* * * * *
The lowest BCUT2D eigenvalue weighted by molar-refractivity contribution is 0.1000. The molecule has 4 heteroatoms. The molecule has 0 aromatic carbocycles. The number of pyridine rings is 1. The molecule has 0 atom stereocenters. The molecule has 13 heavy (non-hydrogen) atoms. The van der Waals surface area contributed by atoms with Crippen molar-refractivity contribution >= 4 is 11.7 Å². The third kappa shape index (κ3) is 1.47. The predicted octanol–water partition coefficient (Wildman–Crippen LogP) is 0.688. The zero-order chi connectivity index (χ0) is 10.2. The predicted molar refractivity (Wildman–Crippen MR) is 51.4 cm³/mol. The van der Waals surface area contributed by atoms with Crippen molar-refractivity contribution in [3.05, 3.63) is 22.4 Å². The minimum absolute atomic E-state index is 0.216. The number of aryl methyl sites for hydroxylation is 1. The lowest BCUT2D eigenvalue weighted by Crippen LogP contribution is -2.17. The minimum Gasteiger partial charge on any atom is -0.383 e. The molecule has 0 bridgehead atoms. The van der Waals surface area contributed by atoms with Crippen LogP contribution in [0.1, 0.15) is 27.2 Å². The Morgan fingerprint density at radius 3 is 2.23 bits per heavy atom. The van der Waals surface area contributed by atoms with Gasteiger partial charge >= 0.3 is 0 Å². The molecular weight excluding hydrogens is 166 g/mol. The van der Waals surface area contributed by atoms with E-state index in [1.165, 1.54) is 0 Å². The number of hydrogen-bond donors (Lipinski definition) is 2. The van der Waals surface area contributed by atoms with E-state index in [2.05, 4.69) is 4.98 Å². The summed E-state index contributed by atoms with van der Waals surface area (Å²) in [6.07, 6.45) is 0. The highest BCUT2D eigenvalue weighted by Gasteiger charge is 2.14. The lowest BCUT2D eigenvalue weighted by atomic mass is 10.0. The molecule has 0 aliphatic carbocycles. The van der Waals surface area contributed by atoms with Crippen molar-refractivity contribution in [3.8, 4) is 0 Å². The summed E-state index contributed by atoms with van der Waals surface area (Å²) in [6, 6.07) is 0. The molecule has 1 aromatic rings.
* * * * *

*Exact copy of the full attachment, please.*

The lowest BCUT2D eigenvalue weighted by molar-refractivity contribution is 0.1000. The molecule has 4 heteroatoms. The molecule has 0 aromatic carbocycles. The number of pyridine rings is 1. The molecule has 0 atom stereocenters. The molecule has 13 heavy (non-hydrogen) atoms. The van der Waals surface area contributed by atoms with Crippen molar-refractivity contribution >= 4 is 11.7 Å². The third kappa shape index (κ3) is 1.47. The predicted octanol–water partition coefficient (Wildman–Crippen LogP) is 0.688. The zero-order chi connectivity index (χ0) is 10.2. The predicted molar refractivity (Wildman–Crippen MR) is 51.4 cm³/mol. The van der Waals surface area contributed by atoms with Crippen molar-refractivity contribution in [3.05, 3.63) is 22.4 Å². The minimum absolute atomic E-state index is 0.216. The number of aryl methyl sites for hydroxylation is 1. The lowest BCUT2D eigenvalue weighted by Crippen LogP contribution is -2.17. The minimum Gasteiger partial charge on any atom is -0.383 e. The molecule has 0 bridgehead atoms. The van der Waals surface area contributed by atoms with Crippen LogP contribution in [0.1, 0.15) is 27.2 Å². The Morgan fingerprint density at radius 3 is 2.23 bits per heavy atom. The van der Waals surface area contributed by atoms with Gasteiger partial charge >= 0.3 is 0 Å². The molecular weight excluding hydrogens is 166 g/mol. The van der Waals surface area contributed by atoms with E-state index in [1.165, 1.54) is 0 Å². The number of hydrogen-bond donors (Lipinski definition) is 2. The van der Waals surface area contributed by atoms with E-state index in [2.05, 4.69) is 4.98 Å². The summed E-state index contributed by atoms with van der Waals surface area (Å²) in [6.07, 6.45) is 0. The highest BCUT2D eigenvalue weighted by Gasteiger charge is 2.14. The lowest BCUT2D eigenvalue weighted by atomic mass is 10.0. The molecule has 0 aliphatic carbocycles. The van der Waals surface area contributed by atoms with Crippen molar-refractivity contribution in [3.8, 4) is 0 Å². The summed E-state index contributed by atoms with van der Waals surface area (Å²) in [6, 6.07) is 0. The molecule has 1 aromatic rings.